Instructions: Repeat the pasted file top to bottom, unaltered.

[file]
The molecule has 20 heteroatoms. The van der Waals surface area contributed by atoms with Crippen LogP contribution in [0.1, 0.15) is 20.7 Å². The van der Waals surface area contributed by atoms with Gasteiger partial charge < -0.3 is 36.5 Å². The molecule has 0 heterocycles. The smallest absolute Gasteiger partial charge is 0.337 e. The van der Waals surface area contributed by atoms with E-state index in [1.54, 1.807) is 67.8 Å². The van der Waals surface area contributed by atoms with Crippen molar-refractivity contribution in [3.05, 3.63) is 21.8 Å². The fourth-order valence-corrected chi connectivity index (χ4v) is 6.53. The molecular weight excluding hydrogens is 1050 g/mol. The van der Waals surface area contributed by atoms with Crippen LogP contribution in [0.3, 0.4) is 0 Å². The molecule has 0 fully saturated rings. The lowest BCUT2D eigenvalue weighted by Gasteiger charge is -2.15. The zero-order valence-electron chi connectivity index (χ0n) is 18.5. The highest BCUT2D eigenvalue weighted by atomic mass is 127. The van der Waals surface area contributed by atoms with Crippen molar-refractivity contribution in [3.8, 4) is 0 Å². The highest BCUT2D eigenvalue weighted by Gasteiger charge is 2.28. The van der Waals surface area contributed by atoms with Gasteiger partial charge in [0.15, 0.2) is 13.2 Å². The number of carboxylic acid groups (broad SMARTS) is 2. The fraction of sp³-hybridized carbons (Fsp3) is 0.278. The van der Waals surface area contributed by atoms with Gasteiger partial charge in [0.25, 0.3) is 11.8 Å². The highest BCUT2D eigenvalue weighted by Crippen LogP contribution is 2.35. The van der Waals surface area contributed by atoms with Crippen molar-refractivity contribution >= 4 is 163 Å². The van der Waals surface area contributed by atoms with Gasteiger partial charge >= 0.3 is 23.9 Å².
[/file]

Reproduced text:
The molecule has 20 heteroatoms. The van der Waals surface area contributed by atoms with Crippen LogP contribution in [0.1, 0.15) is 20.7 Å². The van der Waals surface area contributed by atoms with Gasteiger partial charge < -0.3 is 36.5 Å². The molecule has 0 heterocycles. The smallest absolute Gasteiger partial charge is 0.337 e. The van der Waals surface area contributed by atoms with E-state index in [1.54, 1.807) is 67.8 Å². The van der Waals surface area contributed by atoms with Crippen molar-refractivity contribution in [3.05, 3.63) is 21.8 Å². The fourth-order valence-corrected chi connectivity index (χ4v) is 6.53. The molecular weight excluding hydrogens is 1050 g/mol. The van der Waals surface area contributed by atoms with Crippen LogP contribution in [0.3, 0.4) is 0 Å². The molecule has 0 fully saturated rings. The lowest BCUT2D eigenvalue weighted by Gasteiger charge is -2.15. The zero-order valence-electron chi connectivity index (χ0n) is 18.5. The highest BCUT2D eigenvalue weighted by atomic mass is 127. The van der Waals surface area contributed by atoms with Crippen molar-refractivity contribution in [3.8, 4) is 0 Å². The highest BCUT2D eigenvalue weighted by Gasteiger charge is 2.28. The van der Waals surface area contributed by atoms with Gasteiger partial charge in [0.15, 0.2) is 13.2 Å². The number of carboxylic acid groups (broad SMARTS) is 2. The fraction of sp³-hybridized carbons (Fsp3) is 0.278. The van der Waals surface area contributed by atoms with Gasteiger partial charge in [0.25, 0.3) is 11.8 Å². The highest BCUT2D eigenvalue weighted by Crippen LogP contribution is 2.35. The van der Waals surface area contributed by atoms with Crippen molar-refractivity contribution >= 4 is 163 Å². The van der Waals surface area contributed by atoms with Gasteiger partial charge >= 0.3 is 23.9 Å².